Served on chilly days, or as a quick, inexpensive dish, this Asopao de Pollo (Chicken and Rice Pottage) recipe is always a favorite.
Most of the recipes in this blog are dishes I learned from my mom, and I've learned some along the way, but this Asopao de Pollo recipe (Chicken and Rice Pottage) -- a very popular Dominican dish -- is one I took straight out of my mom's repertoire with nearly zero changes.
This is something I ate many, many times when I lived at the parental home.
What is asopao?
Asopao in Spanish means soup-like. Actually, it's a contraction of "asopado". In the Dominican Republic and --unsurprisingly-- Puerto Rico, asopao is a soupy rice dish that also includes vegetables and some meat or seafood. Chicken asopao is probably the most common.
Asopao ingredients vary depending on the family taste, and --most importantly-- the food budget. This is one of those dishes that can be stretched, and serve a lot with little, consequently, asopao dominicano has become associated with last-minute "cocinados" (get-togethers) on a tight budget.
About this Asopao recipe
Years ago, possibly the first writing this blog, I published a recipe for Asopao de Camarones (Rice and Shrimp Pottage) that I called a "generic" recipe. I thought it would be easy for our readers to just adapt the recipe to other meats on their own. I was wrong.
I guess I was making the same mistake many mothers make when they tell their children to add "un chin de esto y un chin de aquello" (a little bit of this and a little bit of that).
I hope that I'm not making the same mistake again, because I'm going to tell you that you can adapt this same recipe and make your asopao even fancier. The recipe gives you some ideas to make asopao de pollo y chuleta, or asopao de pollo y camarones, if you want to get fancy.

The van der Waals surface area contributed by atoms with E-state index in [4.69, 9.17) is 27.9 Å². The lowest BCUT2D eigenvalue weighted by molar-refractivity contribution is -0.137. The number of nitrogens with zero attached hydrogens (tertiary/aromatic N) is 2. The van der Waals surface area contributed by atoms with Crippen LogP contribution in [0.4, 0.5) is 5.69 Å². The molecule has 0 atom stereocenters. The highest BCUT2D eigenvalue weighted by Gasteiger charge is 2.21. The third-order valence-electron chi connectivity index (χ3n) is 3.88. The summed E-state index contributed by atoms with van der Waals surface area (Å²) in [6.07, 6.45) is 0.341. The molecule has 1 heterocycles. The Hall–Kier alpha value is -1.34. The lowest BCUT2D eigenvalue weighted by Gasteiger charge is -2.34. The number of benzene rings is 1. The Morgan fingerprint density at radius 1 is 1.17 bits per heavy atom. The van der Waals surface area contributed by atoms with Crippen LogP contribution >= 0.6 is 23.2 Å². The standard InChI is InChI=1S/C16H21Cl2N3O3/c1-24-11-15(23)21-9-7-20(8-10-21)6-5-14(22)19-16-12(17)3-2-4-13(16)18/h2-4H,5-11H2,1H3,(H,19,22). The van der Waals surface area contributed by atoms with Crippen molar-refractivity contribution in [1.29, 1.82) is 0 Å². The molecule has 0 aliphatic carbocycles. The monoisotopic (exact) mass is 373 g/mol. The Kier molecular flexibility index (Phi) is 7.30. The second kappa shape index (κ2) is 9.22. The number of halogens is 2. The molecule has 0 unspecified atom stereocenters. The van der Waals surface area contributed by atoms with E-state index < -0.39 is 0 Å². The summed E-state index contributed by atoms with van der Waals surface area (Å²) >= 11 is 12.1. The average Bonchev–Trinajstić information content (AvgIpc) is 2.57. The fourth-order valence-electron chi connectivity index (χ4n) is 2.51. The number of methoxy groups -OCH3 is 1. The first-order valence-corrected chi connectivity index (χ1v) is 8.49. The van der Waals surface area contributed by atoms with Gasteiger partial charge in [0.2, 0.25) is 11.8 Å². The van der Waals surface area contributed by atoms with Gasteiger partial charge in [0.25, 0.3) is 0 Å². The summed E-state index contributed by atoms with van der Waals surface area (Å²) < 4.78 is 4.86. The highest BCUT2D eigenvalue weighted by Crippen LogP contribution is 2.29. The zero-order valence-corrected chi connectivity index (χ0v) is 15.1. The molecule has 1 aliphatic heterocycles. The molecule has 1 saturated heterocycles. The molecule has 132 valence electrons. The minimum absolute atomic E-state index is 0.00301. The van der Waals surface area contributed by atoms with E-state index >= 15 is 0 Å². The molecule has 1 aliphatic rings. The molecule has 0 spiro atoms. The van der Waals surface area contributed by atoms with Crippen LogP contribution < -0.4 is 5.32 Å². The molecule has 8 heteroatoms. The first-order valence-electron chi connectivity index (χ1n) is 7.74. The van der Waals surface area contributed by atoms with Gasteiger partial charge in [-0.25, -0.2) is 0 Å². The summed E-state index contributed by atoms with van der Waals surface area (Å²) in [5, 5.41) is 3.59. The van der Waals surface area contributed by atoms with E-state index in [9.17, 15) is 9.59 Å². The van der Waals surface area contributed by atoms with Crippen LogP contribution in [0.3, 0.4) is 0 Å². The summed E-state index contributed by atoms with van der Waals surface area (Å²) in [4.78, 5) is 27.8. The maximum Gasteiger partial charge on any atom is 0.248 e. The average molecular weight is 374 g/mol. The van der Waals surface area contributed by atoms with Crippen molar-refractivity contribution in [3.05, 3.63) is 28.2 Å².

Do you have any secrets for a great asopao de pollo? Let me know in the comments!
Asopao de Pollo (Chicken and Rice Pottage
- 3/4 gallon of water
- 3 lb of chicken , boneless and cut into small pieces.
- 3 teaspoons of salt
- 1/4 teaspoons of pepper
- 1 tablespoon of bitter orange juice (optional)
- 2 1/2 tablespoon of vegetable oil (canola, corn or peanut)
- 1 tablespoon of brown sugar
- 3 cloves of garlic
- 4 large tomatoes , chopped
- 1 bell pepper , chopped
- 1/4 teaspoon of dry oregano
- 1 large carrot , diced
- 1/4 cup of peas
- 1 lb auyama (West Indian pumpkin), diced
- 1 cup of tomato sauce
- 2 cups of long grain rice
- 2 tablespoons of bitter orange vinegar , or spicy sauce (optional)
- 2 tablespoons of chopped parsley
- Boil the water in a covered pot over very low heat.
- Season the chicken with 1.5 teaspoon of salt, pepper and bitter orange juice.
- Heat the oil over medium heat in a 3/4 qt [3 lt] pot. Add sugar and heat until it turns golden brown. Add chicken and stir to brown all over. Be careful with splatters.
- Cover the pot in which you are cooking the chicken and simmer over medium heat. Stir frequently to cook evenly for 5 minutes. Add a tablespoon of water should it become necessary to prevent it from burning.
- Add garlic, tomato, bell pepper, oregano, carrot, peas, auyama and stir to mix.
- Pour in half the water from the other pot into the pot with the chicken. Add tomato sauce and rice. Stir to mix well and cover the pot.
- Simmer, stirring often to avoid the rice from sticking to the bottom of the pot, add water from the pot as it becomes necessary to maintain the same level.
- Once the rice has doubled in size, and the grains have opened, season with the remaining salt, or to taste, bitter orange vinegar and parsley. Remove from the heat. It should have turned into a thick soup. If you find it to be too dry, stir in more water from the other pot. Consistency is a matter of taste.